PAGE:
Trust is the real issue in French politics

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Trust is the real issue in French politics


Fleur Pellerin has become the first ethnic Korean to rise to a ministerial-level post in France, and the news recently had local media in a frenzy. But frankly, it is shameful to celebrate the success of an ethnic Korean who was given up for adoption in the manner that we have. It is imprudent to associate her with Korea just because she was born in the country. She is French to the bone.

Pellerin passed her baccalaureate, a French secondary school diploma that gives qualification to enter higher education, at age 16, two years ahead of her peers. She graduated from three of the prestigious and selective institutes of higher education.

When Korean media report on these successes, they project a sense of ethnic superiority. But would she have succeeded politically if she had lived in Korea? The most newsworthy aspect of her appointment is how it reflects the cultural tolerance and fair educational system of France, which is known for its respect for diversity.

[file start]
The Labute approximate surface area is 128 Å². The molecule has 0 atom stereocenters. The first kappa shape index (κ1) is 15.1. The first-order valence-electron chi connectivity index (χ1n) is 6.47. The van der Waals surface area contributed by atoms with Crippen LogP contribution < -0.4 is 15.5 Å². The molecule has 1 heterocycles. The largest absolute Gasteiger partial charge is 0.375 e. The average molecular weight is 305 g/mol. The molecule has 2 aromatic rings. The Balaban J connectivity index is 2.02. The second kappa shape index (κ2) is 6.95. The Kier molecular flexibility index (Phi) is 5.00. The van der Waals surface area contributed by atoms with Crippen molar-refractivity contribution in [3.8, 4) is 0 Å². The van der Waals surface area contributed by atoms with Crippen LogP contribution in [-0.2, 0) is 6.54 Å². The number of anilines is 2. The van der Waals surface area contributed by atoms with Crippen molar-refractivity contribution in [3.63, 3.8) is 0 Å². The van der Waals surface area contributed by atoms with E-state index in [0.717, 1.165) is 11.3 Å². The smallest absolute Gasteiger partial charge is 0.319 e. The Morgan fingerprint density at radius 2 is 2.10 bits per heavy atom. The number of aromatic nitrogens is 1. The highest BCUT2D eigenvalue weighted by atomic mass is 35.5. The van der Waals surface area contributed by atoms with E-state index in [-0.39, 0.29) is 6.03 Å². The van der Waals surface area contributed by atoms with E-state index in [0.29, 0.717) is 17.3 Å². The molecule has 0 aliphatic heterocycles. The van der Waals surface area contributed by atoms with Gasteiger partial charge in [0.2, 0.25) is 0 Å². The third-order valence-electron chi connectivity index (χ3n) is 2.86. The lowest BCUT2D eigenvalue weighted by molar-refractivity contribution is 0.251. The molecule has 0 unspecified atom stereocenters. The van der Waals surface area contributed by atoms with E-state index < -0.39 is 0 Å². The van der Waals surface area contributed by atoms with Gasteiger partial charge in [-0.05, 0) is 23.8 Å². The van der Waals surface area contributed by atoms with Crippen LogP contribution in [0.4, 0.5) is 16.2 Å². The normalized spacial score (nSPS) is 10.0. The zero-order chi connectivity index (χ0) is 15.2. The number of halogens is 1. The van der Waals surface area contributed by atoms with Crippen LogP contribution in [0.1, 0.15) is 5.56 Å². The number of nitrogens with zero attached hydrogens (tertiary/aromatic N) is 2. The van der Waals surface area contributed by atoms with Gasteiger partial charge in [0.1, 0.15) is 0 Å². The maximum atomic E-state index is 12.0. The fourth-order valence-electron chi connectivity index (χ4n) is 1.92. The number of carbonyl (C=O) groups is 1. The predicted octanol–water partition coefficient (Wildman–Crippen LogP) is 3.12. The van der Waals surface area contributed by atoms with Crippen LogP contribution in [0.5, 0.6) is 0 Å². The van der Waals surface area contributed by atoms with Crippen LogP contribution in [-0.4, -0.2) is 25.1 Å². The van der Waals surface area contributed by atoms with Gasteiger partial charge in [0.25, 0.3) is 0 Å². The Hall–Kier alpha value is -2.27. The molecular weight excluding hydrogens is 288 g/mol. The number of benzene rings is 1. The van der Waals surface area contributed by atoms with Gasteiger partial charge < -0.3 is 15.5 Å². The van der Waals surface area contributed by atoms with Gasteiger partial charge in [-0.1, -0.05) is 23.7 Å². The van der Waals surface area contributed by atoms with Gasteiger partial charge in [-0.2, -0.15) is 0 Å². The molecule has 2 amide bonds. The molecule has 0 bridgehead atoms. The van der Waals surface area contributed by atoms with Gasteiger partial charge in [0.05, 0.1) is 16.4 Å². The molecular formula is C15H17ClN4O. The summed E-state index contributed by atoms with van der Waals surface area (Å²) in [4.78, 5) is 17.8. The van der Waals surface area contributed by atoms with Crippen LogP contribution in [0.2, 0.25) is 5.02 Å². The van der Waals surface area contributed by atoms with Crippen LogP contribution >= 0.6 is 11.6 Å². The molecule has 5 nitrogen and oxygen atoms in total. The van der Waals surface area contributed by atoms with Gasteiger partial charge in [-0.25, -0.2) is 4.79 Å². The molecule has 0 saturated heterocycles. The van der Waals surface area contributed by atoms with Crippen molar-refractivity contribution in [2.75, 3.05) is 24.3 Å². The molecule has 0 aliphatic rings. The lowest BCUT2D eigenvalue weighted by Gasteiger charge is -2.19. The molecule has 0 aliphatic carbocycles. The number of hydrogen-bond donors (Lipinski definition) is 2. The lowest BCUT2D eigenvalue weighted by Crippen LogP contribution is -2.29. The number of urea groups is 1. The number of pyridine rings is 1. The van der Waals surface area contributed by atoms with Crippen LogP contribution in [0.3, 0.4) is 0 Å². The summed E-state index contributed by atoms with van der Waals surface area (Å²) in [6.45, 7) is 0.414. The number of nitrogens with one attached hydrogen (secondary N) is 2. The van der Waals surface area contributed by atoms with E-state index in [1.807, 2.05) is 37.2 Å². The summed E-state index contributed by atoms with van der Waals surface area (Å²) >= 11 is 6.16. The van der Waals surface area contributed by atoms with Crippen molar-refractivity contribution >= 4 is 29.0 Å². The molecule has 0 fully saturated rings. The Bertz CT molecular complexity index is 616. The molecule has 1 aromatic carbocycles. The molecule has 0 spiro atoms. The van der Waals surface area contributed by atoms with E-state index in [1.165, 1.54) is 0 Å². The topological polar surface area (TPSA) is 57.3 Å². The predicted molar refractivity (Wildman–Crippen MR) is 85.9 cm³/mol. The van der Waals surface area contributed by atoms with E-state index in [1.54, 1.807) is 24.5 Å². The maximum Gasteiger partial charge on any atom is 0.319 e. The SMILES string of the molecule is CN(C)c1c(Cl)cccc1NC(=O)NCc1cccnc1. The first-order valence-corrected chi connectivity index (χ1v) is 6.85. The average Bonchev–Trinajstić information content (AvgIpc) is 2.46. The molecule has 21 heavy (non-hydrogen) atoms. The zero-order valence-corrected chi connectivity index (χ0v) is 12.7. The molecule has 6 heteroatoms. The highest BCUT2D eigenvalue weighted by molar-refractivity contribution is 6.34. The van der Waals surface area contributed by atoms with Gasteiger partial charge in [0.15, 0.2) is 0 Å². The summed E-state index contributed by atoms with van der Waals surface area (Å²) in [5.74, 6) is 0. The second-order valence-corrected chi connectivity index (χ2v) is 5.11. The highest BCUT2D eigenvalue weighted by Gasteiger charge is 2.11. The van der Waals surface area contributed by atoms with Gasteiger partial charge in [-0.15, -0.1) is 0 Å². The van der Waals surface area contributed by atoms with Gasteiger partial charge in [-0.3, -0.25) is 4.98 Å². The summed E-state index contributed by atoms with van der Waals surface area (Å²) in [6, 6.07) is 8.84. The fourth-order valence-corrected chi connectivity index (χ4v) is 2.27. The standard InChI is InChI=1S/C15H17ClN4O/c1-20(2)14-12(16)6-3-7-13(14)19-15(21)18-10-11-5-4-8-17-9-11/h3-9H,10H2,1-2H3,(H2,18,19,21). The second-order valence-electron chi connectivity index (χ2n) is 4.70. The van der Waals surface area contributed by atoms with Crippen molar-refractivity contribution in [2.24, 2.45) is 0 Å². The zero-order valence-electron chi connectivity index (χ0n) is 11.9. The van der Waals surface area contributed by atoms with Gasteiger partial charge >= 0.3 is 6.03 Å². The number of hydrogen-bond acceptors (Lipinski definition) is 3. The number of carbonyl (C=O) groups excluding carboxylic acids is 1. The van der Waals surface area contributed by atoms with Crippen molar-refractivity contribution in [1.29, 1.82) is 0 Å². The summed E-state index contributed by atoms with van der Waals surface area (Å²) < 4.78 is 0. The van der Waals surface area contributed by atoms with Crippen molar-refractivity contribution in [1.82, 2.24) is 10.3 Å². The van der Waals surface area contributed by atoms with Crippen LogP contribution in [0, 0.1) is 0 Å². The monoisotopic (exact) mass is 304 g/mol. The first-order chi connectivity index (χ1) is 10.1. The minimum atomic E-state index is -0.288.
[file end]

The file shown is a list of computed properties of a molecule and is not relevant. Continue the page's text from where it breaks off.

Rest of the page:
It is equally silly to highlight the fact that Francois Hollande’s cabinet has an equal number of men and women. Seven of the 15 ministers for departing president Nicolas Sarkozy were also women. And in Northern Europe, female statesmen fill more than 50 percent of the high-ranking positions.

What’s more notable in the Hollande government is a professional ethics charter that was developed for ministers. All 34 ministers in his new cabinet began their jobs by signing the ethics pledge, which calls for transparency and fairness in the name of public service.

Cabinet members now must entrust their financial assets to an approved management institution and give any gift worth more than 150 euros ($191) to the government. They also are forbidden from participating in any for-profit or nonprofit activities related to their positions.

Sarkozy was criticized for failing to distinguish clearly enough between private and public matters and for wasting the national budget. In Hollande’s first cabinet meeting, the wages of the president and the ministers were cut by 30 percent.

By learning from the failure of his predecessor, Hollande and his ministers are determined to set a new example. All administrations begin enthusiastically at first, so the real question is whether the new president will keep his promises to regain the public trust.

* The author is an editorial writer of the JoongAng Ilbo.

by Bae Myung-bok
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